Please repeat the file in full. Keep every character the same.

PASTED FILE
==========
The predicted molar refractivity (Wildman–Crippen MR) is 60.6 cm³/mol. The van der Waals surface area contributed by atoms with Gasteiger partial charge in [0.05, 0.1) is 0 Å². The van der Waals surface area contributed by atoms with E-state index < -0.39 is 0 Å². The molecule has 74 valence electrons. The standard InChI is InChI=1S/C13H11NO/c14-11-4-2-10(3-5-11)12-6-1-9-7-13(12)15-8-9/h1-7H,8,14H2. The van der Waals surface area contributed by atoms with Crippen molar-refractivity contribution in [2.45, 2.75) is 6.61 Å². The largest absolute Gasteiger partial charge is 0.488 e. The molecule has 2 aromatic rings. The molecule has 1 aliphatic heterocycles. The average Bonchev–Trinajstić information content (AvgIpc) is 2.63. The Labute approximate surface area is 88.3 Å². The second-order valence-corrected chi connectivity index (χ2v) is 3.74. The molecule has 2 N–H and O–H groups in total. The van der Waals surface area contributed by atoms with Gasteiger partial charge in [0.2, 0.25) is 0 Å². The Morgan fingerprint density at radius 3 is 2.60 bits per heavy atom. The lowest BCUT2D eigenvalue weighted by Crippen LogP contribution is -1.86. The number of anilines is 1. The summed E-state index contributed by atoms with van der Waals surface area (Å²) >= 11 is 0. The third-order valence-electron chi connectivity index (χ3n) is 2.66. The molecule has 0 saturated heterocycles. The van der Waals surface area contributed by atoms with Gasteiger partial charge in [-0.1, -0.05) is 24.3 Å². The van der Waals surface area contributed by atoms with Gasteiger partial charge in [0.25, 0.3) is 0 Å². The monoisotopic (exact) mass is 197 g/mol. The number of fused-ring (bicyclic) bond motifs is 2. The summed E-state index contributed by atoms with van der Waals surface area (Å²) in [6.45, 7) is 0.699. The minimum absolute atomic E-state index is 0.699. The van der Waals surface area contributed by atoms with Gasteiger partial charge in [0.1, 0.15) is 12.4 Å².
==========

The predicted molar refractivity (Wildman–Crippen MR) is 60.6 cm³/mol. The van der Waals surface area contributed by atoms with Gasteiger partial charge in [0.05, 0.1) is 0 Å². The van der Waals surface area contributed by atoms with E-state index < -0.39 is 0 Å². The molecule has 74 valence electrons. The standard InChI is InChI=1S/C13H11NO/c14-11-4-2-10(3-5-11)12-6-1-9-7-13(12)15-8-9/h1-7H,8,14H2. The van der Waals surface area contributed by atoms with Crippen molar-refractivity contribution in [2.45, 2.75) is 6.61 Å². The largest absolute Gasteiger partial charge is 0.488 e. The molecule has 2 aromatic rings. The molecule has 1 aliphatic heterocycles. The average Bonchev–Trinajstić information content (AvgIpc) is 2.63. The Labute approximate surface area is 88.3 Å². The second-order valence-corrected chi connectivity index (χ2v) is 3.74. The molecule has 2 N–H and O–H groups in total. The van der Waals surface area contributed by atoms with Gasteiger partial charge in [0.2, 0.25) is 0 Å². The Morgan fingerprint density at radius 3 is 2.60 bits per heavy atom. The lowest BCUT2D eigenvalue weighted by Crippen LogP contribution is -1.86. The number of anilines is 1. The summed E-state index contributed by atoms with van der Waals surface area (Å²) >= 11 is 0. The third-order valence-electron chi connectivity index (χ3n) is 2.66. The molecule has 0 saturated heterocycles. The van der Waals surface area contributed by atoms with Gasteiger partial charge in [-0.1, -0.05) is 24.3 Å². The van der Waals surface area contributed by atoms with Gasteiger partial charge in [0.25, 0.3) is 0 Å². The monoisotopic (exact) mass is 197 g/mol. The number of fused-ring (bicyclic) bond motifs is 2. The summed E-state index contributed by atoms with van der Waals surface area (Å²) in [6.45, 7) is 0.699. The minimum absolute atomic E-state index is 0.699. The van der Waals surface area contributed by atoms with Gasteiger partial charge in [0.1, 0.15) is 12.4 Å².